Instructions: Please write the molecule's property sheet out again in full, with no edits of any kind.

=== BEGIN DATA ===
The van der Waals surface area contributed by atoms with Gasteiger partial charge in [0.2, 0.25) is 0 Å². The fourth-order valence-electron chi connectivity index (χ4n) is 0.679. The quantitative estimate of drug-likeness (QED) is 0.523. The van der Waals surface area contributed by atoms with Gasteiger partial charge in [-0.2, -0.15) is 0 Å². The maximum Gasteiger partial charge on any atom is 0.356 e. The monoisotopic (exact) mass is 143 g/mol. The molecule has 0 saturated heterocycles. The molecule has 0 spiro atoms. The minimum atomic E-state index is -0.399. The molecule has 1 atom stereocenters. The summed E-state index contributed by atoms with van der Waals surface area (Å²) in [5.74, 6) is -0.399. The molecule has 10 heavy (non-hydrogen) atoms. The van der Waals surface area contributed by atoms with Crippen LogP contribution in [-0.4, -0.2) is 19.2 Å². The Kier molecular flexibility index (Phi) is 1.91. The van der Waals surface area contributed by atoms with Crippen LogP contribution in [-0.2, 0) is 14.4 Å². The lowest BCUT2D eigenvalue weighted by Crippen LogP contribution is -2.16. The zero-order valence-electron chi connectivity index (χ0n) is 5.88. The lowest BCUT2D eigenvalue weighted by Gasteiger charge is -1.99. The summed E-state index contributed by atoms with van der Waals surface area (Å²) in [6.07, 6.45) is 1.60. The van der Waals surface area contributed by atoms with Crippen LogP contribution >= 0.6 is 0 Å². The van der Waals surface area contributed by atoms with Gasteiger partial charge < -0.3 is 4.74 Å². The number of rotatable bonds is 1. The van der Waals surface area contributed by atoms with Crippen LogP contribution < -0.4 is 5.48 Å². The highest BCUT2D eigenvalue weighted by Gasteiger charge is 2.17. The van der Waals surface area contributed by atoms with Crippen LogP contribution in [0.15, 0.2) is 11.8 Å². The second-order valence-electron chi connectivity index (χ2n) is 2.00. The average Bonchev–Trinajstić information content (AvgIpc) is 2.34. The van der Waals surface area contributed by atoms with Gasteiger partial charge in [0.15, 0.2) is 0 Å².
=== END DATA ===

The van der Waals surface area contributed by atoms with Gasteiger partial charge in [0.2, 0.25) is 0 Å². The fourth-order valence-electron chi connectivity index (χ4n) is 0.679. The quantitative estimate of drug-likeness (QED) is 0.523. The van der Waals surface area contributed by atoms with Gasteiger partial charge in [-0.2, -0.15) is 0 Å². The maximum Gasteiger partial charge on any atom is 0.356 e. The monoisotopic (exact) mass is 143 g/mol. The molecule has 0 saturated heterocycles. The molecule has 0 spiro atoms. The minimum atomic E-state index is -0.399. The molecule has 1 atom stereocenters. The summed E-state index contributed by atoms with van der Waals surface area (Å²) in [5.74, 6) is -0.399. The molecule has 10 heavy (non-hydrogen) atoms. The van der Waals surface area contributed by atoms with Crippen LogP contribution in [-0.4, -0.2) is 19.2 Å². The Kier molecular flexibility index (Phi) is 1.91. The van der Waals surface area contributed by atoms with Crippen LogP contribution in [-0.2, 0) is 14.4 Å². The lowest BCUT2D eigenvalue weighted by Crippen LogP contribution is -2.16. The zero-order valence-electron chi connectivity index (χ0n) is 5.88. The lowest BCUT2D eigenvalue weighted by Gasteiger charge is -1.99. The summed E-state index contributed by atoms with van der Waals surface area (Å²) in [6.07, 6.45) is 1.60. The van der Waals surface area contributed by atoms with Crippen LogP contribution >= 0.6 is 0 Å². The van der Waals surface area contributed by atoms with Gasteiger partial charge < -0.3 is 4.74 Å². The number of rotatable bonds is 1. The van der Waals surface area contributed by atoms with Crippen LogP contribution < -0.4 is 5.48 Å². The highest BCUT2D eigenvalue weighted by Gasteiger charge is 2.17. The van der Waals surface area contributed by atoms with Crippen LogP contribution in [0.15, 0.2) is 11.8 Å². The second-order valence-electron chi connectivity index (χ2n) is 2.00. The average Bonchev–Trinajstić information content (AvgIpc) is 2.34. The van der Waals surface area contributed by atoms with Gasteiger partial charge in [0.15, 0.2) is 0 Å².